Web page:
Tidings Picks the 2011 Maverick Chefs
I’m willing to bet that the last great meal you ate made you close your eyes in pure delight. No doubt it piqued your curiosity as well as your taste buds. You may have wondered what combination of ingredients the chef used to create such a dish. You might have even tried to replicate it at home despite knowing that it would never turn out exactly the same — not necessarily better or worse, just different. Cooking up such wonderful meals isn’t about graduating from culinary school. It’s about adding a pinch or two of one very special ingredient.
Whether it’s celebrating a unique heritage or running a restaurant according to a family philosophy, the chefs within these pages never stray far from their roots. Their feet may be firmly grounded in tradition, but their imaginations know no bounds. These maverick chefs are taking Canadian cuisine to new heights and attracting the interest of the world. For each one of them, growing up on meals made from scratch using products sourced most often from their own backyards has left an indelible mark. Life experience is the extra ingredient that flavours everything these chefs make.Victor Bongo (Raven Hotel, Yukon), Jesse Vergen (Saint John Ale House and Smoking Pig BBQ, New Brunswick), Martin Gagné (La Traite Restaurant, Quebec) and Scott Geiring (Carambola Café et Traiteur, Quebec) are independent spirits. From sourcing ingredients from around the world via a cruise liner, to foraging through unmapped areas of the backwoods, to continually experimenting with any kind of food combination, these chefs are fearless. Worried that their drive to test the limits of their experience might result in a strange kind of mish-mash scooped onto your plate? Well, don’t worry. We’re definitely the winners here. Everyday, they transform their individual talent and creativity into incredibly natural, flavourful food that goes far beyond sating your hunger. It nourishes your soul.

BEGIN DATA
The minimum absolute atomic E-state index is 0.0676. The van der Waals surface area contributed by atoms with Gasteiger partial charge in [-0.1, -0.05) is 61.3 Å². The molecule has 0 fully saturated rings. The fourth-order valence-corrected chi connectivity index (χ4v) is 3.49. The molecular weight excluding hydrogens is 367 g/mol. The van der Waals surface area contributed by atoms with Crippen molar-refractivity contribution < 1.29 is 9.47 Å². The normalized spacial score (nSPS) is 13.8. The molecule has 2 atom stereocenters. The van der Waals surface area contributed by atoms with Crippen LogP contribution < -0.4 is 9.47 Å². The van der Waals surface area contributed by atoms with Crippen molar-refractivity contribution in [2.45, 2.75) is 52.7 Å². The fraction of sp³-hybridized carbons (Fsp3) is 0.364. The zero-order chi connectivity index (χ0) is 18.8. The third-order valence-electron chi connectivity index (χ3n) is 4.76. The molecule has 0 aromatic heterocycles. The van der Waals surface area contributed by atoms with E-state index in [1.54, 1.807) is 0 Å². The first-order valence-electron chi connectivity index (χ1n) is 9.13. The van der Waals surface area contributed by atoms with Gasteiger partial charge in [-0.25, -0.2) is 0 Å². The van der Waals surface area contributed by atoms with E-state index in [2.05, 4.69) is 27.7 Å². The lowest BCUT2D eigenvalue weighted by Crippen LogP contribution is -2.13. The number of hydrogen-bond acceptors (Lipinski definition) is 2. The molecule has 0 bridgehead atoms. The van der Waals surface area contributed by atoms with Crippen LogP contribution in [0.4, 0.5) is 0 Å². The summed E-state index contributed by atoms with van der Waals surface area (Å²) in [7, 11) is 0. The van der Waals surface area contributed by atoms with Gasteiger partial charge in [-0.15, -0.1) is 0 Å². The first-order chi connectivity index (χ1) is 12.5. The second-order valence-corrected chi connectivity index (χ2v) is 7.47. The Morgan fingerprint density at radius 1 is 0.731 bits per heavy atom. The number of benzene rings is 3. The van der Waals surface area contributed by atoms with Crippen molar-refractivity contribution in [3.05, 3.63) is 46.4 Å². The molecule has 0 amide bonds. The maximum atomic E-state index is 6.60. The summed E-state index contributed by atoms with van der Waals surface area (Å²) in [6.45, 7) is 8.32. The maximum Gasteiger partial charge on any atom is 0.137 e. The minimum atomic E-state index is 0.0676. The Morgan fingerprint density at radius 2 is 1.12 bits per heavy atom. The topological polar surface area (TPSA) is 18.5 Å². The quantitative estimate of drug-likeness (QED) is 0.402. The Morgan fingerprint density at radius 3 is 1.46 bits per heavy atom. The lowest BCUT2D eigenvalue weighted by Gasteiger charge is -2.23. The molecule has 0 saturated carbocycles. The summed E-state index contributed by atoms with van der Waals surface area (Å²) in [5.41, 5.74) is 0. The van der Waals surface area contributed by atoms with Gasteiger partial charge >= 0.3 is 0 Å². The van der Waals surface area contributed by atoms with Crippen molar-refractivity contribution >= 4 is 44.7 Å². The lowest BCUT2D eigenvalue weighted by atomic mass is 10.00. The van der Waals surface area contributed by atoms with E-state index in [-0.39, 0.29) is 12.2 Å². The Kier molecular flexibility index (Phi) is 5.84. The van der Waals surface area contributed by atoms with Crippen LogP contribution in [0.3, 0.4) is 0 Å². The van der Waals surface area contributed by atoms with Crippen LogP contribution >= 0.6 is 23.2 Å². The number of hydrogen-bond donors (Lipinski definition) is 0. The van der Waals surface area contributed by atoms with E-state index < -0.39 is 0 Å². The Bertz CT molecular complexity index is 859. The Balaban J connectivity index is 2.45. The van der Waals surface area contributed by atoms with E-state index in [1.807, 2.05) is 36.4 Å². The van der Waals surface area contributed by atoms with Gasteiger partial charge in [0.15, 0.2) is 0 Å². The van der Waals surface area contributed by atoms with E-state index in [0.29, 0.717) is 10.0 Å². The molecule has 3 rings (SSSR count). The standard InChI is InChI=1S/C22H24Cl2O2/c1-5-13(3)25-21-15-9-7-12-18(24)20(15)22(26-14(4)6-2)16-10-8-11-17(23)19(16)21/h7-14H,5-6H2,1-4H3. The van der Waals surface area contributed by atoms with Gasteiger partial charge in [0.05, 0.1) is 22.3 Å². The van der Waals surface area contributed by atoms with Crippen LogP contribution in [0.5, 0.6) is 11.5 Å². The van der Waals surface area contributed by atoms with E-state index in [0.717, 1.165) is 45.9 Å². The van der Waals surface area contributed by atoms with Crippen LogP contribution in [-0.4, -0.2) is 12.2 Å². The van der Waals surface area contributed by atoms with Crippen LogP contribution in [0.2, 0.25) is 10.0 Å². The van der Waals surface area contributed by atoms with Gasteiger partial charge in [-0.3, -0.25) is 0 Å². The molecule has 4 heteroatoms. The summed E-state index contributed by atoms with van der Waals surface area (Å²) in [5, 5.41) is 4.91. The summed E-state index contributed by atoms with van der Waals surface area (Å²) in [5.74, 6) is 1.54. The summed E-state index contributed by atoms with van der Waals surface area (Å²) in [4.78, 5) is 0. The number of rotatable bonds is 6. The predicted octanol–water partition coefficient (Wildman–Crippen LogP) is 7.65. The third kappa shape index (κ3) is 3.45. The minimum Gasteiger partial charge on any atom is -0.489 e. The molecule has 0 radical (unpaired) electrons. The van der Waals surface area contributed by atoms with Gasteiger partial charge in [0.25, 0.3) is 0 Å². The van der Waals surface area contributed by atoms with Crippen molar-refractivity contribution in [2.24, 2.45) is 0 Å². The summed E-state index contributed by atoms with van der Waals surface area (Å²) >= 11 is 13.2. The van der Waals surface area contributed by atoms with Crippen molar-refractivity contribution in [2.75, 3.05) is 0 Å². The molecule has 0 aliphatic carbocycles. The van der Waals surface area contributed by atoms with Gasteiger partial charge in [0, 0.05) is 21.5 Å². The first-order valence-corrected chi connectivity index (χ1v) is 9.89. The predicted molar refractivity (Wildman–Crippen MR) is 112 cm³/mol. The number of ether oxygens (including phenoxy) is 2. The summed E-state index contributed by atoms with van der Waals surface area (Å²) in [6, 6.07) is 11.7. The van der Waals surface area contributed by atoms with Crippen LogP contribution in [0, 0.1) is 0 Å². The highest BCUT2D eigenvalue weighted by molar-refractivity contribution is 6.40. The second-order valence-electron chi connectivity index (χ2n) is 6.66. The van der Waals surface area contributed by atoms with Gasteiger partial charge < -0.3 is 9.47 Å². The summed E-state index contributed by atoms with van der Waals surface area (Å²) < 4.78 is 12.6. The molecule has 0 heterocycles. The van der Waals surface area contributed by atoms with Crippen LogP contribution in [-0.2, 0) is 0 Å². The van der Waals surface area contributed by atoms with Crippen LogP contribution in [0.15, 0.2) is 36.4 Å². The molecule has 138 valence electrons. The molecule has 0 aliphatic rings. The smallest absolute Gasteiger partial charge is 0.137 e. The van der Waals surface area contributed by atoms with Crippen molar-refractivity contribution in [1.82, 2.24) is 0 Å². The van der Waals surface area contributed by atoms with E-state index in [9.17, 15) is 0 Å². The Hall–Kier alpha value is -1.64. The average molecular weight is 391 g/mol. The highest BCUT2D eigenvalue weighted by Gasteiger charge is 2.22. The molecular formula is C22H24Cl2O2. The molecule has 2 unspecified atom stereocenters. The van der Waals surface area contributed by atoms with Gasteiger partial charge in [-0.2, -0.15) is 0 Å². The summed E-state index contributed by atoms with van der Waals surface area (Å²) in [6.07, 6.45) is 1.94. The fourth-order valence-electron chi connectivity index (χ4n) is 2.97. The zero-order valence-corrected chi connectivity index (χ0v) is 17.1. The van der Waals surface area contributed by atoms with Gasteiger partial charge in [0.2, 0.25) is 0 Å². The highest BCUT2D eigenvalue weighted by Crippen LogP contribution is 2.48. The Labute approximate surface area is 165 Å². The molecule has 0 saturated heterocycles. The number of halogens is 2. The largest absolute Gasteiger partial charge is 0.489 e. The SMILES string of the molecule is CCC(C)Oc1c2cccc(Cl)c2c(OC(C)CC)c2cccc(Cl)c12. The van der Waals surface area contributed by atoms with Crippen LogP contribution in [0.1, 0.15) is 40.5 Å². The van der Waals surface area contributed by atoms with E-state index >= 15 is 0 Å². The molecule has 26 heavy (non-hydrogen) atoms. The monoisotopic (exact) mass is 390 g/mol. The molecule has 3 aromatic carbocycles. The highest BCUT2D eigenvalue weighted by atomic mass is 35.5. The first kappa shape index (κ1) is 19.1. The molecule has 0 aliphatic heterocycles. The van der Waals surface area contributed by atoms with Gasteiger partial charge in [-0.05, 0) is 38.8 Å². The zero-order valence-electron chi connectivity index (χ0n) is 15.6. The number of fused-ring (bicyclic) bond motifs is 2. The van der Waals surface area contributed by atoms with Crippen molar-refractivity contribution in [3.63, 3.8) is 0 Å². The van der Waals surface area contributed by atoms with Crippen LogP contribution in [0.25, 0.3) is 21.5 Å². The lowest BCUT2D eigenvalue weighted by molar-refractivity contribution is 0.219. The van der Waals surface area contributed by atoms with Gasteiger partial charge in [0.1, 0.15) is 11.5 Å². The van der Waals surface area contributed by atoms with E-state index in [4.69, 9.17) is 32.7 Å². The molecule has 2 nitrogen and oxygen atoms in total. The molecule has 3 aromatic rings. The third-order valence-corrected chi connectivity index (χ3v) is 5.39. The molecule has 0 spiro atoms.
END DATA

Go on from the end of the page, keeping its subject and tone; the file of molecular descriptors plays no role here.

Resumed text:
Executive Chef, Raven Hotel
Haines Junction, Yukon
The one thing in particular that strikes me about Victor Bongo is that he personifies passion and drive. This chef with an unfailingly positive attitude pushed the boundaries of tradition even as a young child in his mom’s kitchen in the Congo. Though the cultural preference then was to exclusively relegate food prep to women, he insisted on learning all he could about traditional ingredients and techniques. By age 11, he had moved with his family to Vancouver, and what may not have been possible for him in the Congo was within reach on Canadian soil.
Victor credits Chef Peter Brine, his high school cooking class teacher, as his greatest influence. The chef was so impressed with Victor’s quick mastery of complex dishes that he couldn’t help but tell him, “You’re born to cook!” Never content to miss an opportunity to learn, Victor took a job as chef on a cruise line. Traveling around the world, he picked up ingredients and preparation tips from the many countries he visited. Most recently, Victor was nominated to represent Yukon Territory at the 2010 Chef Congress. He has written a cookbook, The Excellence of Chef Victor Bongo, and is currently working on a second one. Victor has never forgotten his roots. He insists on changing his menu weekly, and showcasing fresh and local food. Go on, try the Muskox tartar piled onto garlic crostini, topped with sautéed spinach and quail eggs then drizzled with red beet syrup.
Where did you get your culinary education?
Vancouver Community College
How did you end up in the Yukon?
I was working in a high-end hotel in Vancouver, and I got bored because every day I did the same thing. One day a friend told me to check out this job ad in the Yukon. It was the perfect opportunity for me. It was a kitchen in a five-star restaurant where the menu changes weekly and the focus is on wild game, such as elk, venison, bison and caribou.
What’s your favourite country to eat in?